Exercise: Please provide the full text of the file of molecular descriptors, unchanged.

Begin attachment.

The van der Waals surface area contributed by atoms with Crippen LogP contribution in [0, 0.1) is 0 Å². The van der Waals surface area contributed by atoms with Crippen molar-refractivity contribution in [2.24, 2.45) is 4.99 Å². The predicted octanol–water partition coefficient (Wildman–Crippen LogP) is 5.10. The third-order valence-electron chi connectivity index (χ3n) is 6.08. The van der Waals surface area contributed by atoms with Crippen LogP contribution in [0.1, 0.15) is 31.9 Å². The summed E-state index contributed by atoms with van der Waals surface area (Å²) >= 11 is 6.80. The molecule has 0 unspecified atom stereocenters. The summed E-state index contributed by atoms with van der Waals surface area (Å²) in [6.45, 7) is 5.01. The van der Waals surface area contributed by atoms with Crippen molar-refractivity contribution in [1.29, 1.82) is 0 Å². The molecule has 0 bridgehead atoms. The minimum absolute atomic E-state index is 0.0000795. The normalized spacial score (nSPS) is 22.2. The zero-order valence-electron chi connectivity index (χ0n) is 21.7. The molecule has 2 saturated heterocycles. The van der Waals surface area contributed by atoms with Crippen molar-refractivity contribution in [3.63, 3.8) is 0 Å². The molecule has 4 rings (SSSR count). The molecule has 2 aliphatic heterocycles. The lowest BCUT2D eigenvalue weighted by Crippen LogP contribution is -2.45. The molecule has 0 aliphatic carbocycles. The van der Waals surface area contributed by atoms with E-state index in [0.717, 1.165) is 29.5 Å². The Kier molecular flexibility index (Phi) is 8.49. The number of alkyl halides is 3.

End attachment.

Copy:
The van der Waals surface area contributed by atoms with Crippen LogP contribution in [0, 0.1) is 0 Å². The van der Waals surface area contributed by atoms with Crippen molar-refractivity contribution in [2.24, 2.45) is 4.99 Å². The predicted octanol–water partition coefficient (Wildman–Crippen LogP) is 5.10. The third-order valence-electron chi connectivity index (χ3n) is 6.08. The van der Waals surface area contributed by atoms with Crippen LogP contribution in [0.1, 0.15) is 31.9 Å². The summed E-state index contributed by atoms with van der Waals surface area (Å²) >= 11 is 6.80. The molecule has 0 unspecified atom stereocenters. The summed E-state index contributed by atoms with van der Waals surface area (Å²) in [6.45, 7) is 5.01. The van der Waals surface area contributed by atoms with Crippen molar-refractivity contribution in [1.29, 1.82) is 0 Å². The molecule has 0 bridgehead atoms. The minimum absolute atomic E-state index is 0.0000795. The normalized spacial score (nSPS) is 22.2. The zero-order valence-electron chi connectivity index (χ0n) is 21.7. The molecule has 2 saturated heterocycles. The van der Waals surface area contributed by atoms with Crippen molar-refractivity contribution in [3.63, 3.8) is 0 Å². The molecule has 4 rings (SSSR count). The molecule has 2 aliphatic heterocycles. The lowest BCUT2D eigenvalue weighted by Crippen LogP contribution is -2.45. The molecule has 0 aliphatic carbocycles. The van der Waals surface area contributed by atoms with E-state index in [0.717, 1.165) is 29.5 Å². The Kier molecular flexibility index (Phi) is 8.49. The number of alkyl halides is 3.